'We Pay Taxes And Now We Need Help': Foreign Workers Stuck In Australia Plead For Government Support
Foreign workers who are stranded in Australia without work or access to Centrelink are urging the government to help them survive the coronavirus pandemic.
Spanish bartender Ella Vázquez told 10 daily she's just lost her job and is at risk of sleeping rough on the streets of Melbourne.
Vázquez says she has $200 left in her bank account after spending her savings on a flight home that has now been cancelled.
"I went to the Spanish embassy and after waiting in line for three hours, their only recommendation was to book a flight home. Considering I'd just lost my job and was freaking out, I bought a flight home for March 31," Vázquez said.
"The flight was cancelled two days after I bought a ticket. I'm stuck here and have only paid rent for the next two weeks," she said.
As a former freelance journalist, Vázquez says she's used to surviving paycheck to paycheck and waiting long periods to get paid, but she's never been so worried about how she'll survive.
"I think the Australian government should help us the same way they are helping Australians. If the government could just freeze rent I could survive," Vázquez said.
"I've been paying taxes here for 14 months and I've been working really hard. Most of the time I've been working two jobs. I have more than $2,000 in my super account and I think it's beyond insane that I cannot access it."
International student Jana Mee is also whittling away at her savings while trying to find a new job.
The German tourism student says she's been confronted with a great deal of racism while looking for work.
Although she's lived in Australia for five years while studying and working, Mee says she's been turned away by employers who say they're only hiring Australian citizens.
"I'm not here on a holiday, I'm here because I'm studying and now I've lost my job. Now when I apply for a job they're asking me 'are you an Australian citizen?'" Mee said.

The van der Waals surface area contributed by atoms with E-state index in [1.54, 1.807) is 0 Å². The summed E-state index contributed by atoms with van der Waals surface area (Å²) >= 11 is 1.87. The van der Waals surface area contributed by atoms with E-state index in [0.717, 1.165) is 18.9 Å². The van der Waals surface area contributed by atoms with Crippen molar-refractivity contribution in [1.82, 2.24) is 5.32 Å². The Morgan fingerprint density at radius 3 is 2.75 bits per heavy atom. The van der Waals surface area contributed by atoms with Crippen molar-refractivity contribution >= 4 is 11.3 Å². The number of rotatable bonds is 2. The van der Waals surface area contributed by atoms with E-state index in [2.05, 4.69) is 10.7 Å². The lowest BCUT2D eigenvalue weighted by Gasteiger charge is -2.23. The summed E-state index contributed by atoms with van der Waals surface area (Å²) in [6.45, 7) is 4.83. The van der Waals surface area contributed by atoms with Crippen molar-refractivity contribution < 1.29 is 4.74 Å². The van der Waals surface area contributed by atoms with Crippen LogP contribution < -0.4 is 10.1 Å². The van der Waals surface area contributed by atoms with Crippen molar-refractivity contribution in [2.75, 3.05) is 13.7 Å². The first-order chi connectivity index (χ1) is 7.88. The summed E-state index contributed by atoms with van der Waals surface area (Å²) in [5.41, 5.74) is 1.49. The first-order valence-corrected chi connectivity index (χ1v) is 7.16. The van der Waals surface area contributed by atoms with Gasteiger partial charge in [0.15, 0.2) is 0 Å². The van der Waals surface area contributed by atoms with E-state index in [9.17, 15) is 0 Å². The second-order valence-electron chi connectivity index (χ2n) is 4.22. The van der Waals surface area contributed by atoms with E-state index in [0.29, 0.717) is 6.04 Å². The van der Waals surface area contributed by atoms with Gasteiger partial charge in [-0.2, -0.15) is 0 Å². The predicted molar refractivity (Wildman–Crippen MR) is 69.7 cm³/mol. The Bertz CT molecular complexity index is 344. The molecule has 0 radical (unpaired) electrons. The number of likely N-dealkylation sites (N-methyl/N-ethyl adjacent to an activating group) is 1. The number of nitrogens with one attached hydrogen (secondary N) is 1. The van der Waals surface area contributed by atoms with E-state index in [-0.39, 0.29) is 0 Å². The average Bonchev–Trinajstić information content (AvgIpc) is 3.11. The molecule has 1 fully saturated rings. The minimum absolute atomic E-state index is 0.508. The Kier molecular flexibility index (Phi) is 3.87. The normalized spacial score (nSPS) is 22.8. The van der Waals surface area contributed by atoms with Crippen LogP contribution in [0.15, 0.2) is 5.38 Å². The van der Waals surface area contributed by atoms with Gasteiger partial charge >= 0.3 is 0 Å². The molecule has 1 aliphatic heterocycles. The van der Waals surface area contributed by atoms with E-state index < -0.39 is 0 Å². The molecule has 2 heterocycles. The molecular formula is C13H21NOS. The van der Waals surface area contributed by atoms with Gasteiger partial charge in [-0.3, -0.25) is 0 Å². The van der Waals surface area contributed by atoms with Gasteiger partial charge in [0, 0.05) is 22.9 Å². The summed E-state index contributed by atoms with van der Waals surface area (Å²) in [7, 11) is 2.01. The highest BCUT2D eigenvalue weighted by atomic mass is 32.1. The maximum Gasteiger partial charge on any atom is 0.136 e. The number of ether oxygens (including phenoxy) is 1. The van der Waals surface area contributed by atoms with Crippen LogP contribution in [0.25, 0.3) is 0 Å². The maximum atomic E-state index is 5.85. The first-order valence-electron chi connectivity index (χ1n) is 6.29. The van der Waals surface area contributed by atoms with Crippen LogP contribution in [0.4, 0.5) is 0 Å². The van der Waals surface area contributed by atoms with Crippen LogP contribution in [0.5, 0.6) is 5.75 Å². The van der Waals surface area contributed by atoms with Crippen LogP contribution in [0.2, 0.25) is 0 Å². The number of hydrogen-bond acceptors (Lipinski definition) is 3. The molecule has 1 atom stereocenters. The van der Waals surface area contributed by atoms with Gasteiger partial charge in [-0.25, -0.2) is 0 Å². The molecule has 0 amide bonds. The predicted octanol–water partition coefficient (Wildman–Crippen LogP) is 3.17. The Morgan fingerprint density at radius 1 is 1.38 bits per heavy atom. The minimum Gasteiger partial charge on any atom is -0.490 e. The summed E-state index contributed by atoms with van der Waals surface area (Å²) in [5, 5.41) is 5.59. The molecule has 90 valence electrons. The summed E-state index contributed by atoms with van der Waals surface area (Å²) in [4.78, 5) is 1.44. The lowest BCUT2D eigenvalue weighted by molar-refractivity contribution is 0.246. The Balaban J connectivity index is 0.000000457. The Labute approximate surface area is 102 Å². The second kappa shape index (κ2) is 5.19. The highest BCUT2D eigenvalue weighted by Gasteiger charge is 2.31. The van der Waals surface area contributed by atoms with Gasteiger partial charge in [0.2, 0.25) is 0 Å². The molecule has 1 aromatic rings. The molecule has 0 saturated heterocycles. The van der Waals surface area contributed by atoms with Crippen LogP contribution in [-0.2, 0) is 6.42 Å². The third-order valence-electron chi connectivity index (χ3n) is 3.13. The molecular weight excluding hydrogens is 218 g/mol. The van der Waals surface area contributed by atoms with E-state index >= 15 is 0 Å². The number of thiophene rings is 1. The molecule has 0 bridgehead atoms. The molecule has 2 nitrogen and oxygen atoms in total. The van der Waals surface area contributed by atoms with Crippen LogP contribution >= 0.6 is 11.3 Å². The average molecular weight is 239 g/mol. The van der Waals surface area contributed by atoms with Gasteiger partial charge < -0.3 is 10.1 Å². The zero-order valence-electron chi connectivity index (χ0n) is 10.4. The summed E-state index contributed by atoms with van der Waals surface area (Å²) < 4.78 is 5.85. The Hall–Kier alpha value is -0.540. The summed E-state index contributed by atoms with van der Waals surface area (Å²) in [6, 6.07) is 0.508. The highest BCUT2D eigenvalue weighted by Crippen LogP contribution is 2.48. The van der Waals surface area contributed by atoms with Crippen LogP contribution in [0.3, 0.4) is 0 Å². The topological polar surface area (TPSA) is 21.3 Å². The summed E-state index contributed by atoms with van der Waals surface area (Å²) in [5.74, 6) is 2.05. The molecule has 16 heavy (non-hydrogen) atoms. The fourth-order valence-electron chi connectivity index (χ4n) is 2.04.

"I need to buy groceries, I need to pay college fees. I'm a hard worker. I'll scrub toilets if I have to, I don't care," she said.
"Non-Australians are the ones who struggle the most because we don't get any support from Centrelink and even now when we want to work, there are no jobs."
With flights being either limited or exorbitantly expensive due to the coronavirus outbreak, flying home is not an option for many foreign workers and students.
Mee forked out $1,500 on a flight home to Germany two weeks ago. The flight has since been cancelled, and she has not been given a refund.
She's now down to her last thousand dollars and says she feels abandoned by both the German and Australian governments.
"Just because I'm not an Australian citizen doesn't mean I'm less worthy. I've paid my taxes. I've paid over $20,000 for my education here," she said.
"International students bring $32 billion to the Australian economy every single year and pay so many fees, and now we're not getting any support."
"My dad is not working because he's sick and my mum is about to lose her job as well. It's just a nightmare."
Prime Minister Scott Morrison announced on Sunday states and territories will ban landlords from evicting renters who are impacted by the coronavirus for six months.
However, Centrelink payments such as the JobSeeker Payment, Youth Allowance and Austudy are only available to Australian citizens and permanent residents.
A spokesperson at the Department of Social Services told 10 daily the Special Benefit payment may be available for some temporary visa holders who face significant hardship.